By Patricia A. Hutton

Research suggests that intelligence and performance emanate from the ability to control selective attention. Selective attention is the capacity to focus on task-relevant information, experience and activities while ignoring those that are irrelevant or distracting. To perform academically, one must control the thoughts that one has.

Two factors work against the development and control of selective attention by many of our Buffalo Public School students.

The private lives of many of our Buffalo students are filled with distractions, frequently dramatic and traumatic. In such an environment, it is understandably difficult to develop selective attention.

It has oft been stated that poverty is the biggest driver of the district’s low numbers. The development of selective attention is related to economic status by virtue of the relationship between economic status and time orientation toward the future versus the present, which determines impulse control and the ability to delay gratification.

For the middle class and wealthy, the future is important and decisions are made against future ramifications because individuals believe that they can change the future with good choices in the present.

The poor are oriented to the present and decisions are made for the moment based on feelings or survival because individuals believe that they cannot do much to mitigate chance.

With present-biased preferences, individuals tend to make impulsive choices, driven by a tendency to overweight rewards and costs that are in close temporal or spatial proximity or are salient. Empirical research has found that time-horizon perspectives are good predictors of school investment by secondary education students and educational achievement.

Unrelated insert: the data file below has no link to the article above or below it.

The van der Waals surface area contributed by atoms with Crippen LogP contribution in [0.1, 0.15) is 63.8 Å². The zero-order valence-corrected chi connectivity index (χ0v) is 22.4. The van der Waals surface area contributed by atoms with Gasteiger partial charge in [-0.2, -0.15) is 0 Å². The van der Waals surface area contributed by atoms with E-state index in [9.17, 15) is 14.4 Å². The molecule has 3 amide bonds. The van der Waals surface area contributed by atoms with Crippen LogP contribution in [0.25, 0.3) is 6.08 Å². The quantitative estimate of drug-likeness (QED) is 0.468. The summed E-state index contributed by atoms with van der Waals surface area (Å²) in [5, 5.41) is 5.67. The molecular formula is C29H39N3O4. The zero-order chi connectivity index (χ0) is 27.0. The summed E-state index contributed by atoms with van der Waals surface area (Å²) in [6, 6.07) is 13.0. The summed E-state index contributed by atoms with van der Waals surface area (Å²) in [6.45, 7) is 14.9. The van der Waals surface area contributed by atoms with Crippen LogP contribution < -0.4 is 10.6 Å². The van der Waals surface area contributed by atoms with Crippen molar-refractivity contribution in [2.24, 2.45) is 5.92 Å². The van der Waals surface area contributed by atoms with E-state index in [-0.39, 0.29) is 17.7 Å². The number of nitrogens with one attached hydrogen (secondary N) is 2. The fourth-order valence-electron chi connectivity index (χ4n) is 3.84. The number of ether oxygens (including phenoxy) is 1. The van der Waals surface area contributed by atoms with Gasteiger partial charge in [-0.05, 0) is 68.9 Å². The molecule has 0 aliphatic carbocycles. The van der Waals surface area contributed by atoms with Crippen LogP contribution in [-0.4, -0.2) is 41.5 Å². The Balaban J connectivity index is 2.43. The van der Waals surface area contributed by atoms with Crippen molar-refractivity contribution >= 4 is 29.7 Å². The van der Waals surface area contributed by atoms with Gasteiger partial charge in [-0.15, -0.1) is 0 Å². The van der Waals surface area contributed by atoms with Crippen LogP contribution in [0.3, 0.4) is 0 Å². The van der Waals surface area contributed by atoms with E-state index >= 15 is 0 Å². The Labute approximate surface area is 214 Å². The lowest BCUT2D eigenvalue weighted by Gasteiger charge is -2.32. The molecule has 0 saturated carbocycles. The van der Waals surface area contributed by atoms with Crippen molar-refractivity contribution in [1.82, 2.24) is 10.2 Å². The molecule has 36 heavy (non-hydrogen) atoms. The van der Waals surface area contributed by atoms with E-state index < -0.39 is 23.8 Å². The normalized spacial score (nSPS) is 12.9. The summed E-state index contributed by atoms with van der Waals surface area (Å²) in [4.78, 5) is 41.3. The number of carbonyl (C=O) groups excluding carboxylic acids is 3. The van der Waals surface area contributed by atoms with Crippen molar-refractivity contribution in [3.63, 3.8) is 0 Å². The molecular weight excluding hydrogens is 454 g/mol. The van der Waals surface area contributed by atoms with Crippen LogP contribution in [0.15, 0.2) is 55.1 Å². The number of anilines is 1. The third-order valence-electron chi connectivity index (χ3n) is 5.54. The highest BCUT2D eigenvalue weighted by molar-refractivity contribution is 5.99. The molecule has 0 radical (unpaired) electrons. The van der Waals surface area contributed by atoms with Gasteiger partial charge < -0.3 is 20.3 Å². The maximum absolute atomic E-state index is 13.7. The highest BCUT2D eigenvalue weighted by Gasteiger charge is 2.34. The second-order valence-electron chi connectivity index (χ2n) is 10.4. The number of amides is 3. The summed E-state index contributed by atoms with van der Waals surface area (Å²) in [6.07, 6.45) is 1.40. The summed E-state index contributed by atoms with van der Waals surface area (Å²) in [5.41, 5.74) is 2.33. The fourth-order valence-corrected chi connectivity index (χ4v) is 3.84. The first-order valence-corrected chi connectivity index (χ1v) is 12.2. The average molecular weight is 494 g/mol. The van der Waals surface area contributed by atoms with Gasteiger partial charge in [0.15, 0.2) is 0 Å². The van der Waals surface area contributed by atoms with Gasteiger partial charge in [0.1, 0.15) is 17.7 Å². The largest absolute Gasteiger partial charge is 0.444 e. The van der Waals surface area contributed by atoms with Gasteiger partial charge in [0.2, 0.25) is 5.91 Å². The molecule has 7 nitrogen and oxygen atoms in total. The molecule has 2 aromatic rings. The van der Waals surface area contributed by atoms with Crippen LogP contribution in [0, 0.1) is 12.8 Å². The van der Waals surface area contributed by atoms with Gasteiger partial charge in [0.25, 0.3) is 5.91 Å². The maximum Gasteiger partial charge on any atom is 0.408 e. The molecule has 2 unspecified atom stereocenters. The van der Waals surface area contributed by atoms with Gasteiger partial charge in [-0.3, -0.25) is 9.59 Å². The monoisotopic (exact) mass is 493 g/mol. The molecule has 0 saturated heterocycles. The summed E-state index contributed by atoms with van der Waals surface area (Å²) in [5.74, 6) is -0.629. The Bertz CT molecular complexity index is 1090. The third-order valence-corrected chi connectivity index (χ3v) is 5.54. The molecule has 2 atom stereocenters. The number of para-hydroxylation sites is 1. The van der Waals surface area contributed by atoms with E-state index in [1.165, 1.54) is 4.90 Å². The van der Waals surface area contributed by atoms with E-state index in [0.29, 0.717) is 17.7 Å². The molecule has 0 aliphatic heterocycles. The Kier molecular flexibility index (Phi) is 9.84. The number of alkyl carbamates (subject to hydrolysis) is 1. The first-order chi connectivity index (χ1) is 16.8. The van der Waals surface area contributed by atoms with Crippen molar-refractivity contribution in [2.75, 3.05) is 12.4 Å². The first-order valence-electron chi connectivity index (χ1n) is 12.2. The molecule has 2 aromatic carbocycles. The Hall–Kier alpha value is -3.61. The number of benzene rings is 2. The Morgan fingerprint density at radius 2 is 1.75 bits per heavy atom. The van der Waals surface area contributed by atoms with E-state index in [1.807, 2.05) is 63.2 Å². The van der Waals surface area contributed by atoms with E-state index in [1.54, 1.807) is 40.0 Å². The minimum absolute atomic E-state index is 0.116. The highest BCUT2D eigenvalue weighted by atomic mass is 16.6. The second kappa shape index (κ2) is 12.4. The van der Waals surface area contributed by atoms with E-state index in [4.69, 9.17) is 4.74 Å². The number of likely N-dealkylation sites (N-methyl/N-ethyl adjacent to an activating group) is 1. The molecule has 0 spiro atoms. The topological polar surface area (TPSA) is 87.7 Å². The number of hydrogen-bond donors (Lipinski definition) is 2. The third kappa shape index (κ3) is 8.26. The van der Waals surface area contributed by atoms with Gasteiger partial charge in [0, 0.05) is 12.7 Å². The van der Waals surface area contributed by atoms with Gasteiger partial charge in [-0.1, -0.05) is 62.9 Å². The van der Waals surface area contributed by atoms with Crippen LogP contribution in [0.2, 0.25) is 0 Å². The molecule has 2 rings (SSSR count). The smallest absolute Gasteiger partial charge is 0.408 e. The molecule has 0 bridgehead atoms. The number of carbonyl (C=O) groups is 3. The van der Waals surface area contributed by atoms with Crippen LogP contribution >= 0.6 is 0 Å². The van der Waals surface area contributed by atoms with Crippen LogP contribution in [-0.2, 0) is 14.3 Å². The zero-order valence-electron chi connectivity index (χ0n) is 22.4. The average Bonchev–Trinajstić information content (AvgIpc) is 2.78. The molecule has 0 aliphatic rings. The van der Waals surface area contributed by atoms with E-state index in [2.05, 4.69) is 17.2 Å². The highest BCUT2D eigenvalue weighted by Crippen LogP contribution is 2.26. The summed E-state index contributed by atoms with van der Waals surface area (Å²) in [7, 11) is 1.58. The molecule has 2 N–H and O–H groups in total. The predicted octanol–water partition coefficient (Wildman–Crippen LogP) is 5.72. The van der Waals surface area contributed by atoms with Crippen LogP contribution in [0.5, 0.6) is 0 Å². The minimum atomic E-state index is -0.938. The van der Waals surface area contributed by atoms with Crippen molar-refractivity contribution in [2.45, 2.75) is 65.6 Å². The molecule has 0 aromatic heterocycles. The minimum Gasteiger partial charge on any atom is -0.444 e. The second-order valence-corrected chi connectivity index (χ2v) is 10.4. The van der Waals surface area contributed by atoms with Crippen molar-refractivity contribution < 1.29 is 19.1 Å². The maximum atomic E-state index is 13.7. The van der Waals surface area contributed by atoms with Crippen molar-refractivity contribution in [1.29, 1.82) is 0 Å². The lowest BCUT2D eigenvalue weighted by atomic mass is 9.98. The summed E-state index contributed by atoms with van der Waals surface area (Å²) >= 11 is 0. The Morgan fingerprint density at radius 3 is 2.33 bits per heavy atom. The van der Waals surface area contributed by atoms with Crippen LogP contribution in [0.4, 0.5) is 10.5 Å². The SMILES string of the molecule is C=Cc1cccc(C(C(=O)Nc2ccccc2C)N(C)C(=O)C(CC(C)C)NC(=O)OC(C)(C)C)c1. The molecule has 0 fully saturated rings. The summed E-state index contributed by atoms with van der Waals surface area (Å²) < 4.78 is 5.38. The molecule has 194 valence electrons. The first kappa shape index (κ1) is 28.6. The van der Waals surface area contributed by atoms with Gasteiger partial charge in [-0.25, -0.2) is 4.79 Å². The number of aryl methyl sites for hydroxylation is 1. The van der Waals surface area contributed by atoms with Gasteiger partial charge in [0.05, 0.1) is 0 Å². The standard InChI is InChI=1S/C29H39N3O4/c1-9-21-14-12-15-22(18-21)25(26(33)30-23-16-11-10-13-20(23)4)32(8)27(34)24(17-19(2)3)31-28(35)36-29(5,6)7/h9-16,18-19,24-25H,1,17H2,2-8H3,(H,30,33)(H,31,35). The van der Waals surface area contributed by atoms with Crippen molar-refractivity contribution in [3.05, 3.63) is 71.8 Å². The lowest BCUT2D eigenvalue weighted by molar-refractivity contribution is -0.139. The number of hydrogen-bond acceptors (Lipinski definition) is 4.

Achievement levels of third-grade students have been demonstrated to be a good predictor of long-term school performance and adult status, and there is evidence that time preferences are firmly established, for life, by adolescence.

Each of these factors suggests an educational strategy for improving student achievement:

• Make greater use of experiential learning and cognitive apprenticeship teaching techniques to assist student focus.

• Center early child education programs on the development of future-oriented time preferences and an internal locus of control to help them become effective learners with selective attention.

Patricia A. Hutton, Ph.D., is a professor of economics at Canisius College.